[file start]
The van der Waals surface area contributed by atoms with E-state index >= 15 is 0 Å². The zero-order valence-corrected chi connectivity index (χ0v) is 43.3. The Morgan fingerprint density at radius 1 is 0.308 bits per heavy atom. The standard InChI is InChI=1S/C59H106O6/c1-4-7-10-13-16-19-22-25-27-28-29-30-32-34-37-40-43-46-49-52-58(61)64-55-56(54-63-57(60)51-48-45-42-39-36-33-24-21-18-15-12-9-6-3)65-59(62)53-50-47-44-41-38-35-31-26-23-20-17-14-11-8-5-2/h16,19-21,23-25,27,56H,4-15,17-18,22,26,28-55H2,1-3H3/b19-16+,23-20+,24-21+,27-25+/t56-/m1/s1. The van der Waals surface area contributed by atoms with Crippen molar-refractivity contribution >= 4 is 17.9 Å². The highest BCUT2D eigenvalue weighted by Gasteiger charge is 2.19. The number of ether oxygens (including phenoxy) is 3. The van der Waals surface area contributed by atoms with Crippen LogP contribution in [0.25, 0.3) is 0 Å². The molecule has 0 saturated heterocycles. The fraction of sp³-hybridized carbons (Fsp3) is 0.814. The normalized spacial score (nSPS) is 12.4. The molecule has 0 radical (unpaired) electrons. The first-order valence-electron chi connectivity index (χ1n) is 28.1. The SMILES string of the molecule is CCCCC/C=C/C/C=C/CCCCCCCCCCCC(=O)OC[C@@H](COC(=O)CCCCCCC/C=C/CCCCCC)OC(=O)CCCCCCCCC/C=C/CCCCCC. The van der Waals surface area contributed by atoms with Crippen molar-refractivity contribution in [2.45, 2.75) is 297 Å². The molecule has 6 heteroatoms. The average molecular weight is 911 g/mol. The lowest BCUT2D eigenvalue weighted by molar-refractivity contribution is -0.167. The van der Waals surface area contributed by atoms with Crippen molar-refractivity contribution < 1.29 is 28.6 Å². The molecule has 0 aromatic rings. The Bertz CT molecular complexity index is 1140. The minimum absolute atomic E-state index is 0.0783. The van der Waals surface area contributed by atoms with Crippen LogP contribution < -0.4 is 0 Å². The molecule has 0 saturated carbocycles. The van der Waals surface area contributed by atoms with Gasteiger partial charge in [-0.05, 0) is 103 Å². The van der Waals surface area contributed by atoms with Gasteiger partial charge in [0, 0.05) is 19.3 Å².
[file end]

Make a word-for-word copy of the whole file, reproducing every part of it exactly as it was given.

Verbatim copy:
The van der Waals surface area contributed by atoms with E-state index >= 15 is 0 Å². The zero-order valence-corrected chi connectivity index (χ0v) is 43.3. The Morgan fingerprint density at radius 1 is 0.308 bits per heavy atom. The standard InChI is InChI=1S/C59H106O6/c1-4-7-10-13-16-19-22-25-27-28-29-30-32-34-37-40-43-46-49-52-58(61)64-55-56(54-63-57(60)51-48-45-42-39-36-33-24-21-18-15-12-9-6-3)65-59(62)53-50-47-44-41-38-35-31-26-23-20-17-14-11-8-5-2/h16,19-21,23-25,27,56H,4-15,17-18,22,26,28-55H2,1-3H3/b19-16+,23-20+,24-21+,27-25+/t56-/m1/s1. The van der Waals surface area contributed by atoms with Crippen molar-refractivity contribution >= 4 is 17.9 Å². The highest BCUT2D eigenvalue weighted by Gasteiger charge is 2.19. The number of ether oxygens (including phenoxy) is 3. The van der Waals surface area contributed by atoms with Crippen LogP contribution in [0.25, 0.3) is 0 Å². The molecule has 0 saturated heterocycles. The fraction of sp³-hybridized carbons (Fsp3) is 0.814. The normalized spacial score (nSPS) is 12.4. The molecule has 0 radical (unpaired) electrons. The first-order valence-electron chi connectivity index (χ1n) is 28.1. The SMILES string of the molecule is CCCCC/C=C/C/C=C/CCCCCCCCCCCC(=O)OC[C@@H](COC(=O)CCCCCCC/C=C/CCCCCC)OC(=O)CCCCCCCCC/C=C/CCCCCC. The van der Waals surface area contributed by atoms with Crippen molar-refractivity contribution in [2.45, 2.75) is 297 Å². The molecule has 6 heteroatoms. The average molecular weight is 911 g/mol. The lowest BCUT2D eigenvalue weighted by molar-refractivity contribution is -0.167. The van der Waals surface area contributed by atoms with Crippen molar-refractivity contribution < 1.29 is 28.6 Å². The molecule has 0 aromatic rings. The Bertz CT molecular complexity index is 1140. The minimum absolute atomic E-state index is 0.0783. The van der Waals surface area contributed by atoms with Crippen LogP contribution < -0.4 is 0 Å². The molecule has 0 saturated carbocycles. The van der Waals surface area contributed by atoms with Gasteiger partial charge in [-0.05, 0) is 103 Å². The van der Waals surface area contributed by atoms with Gasteiger partial charge in [0, 0.05) is 19.3 Å².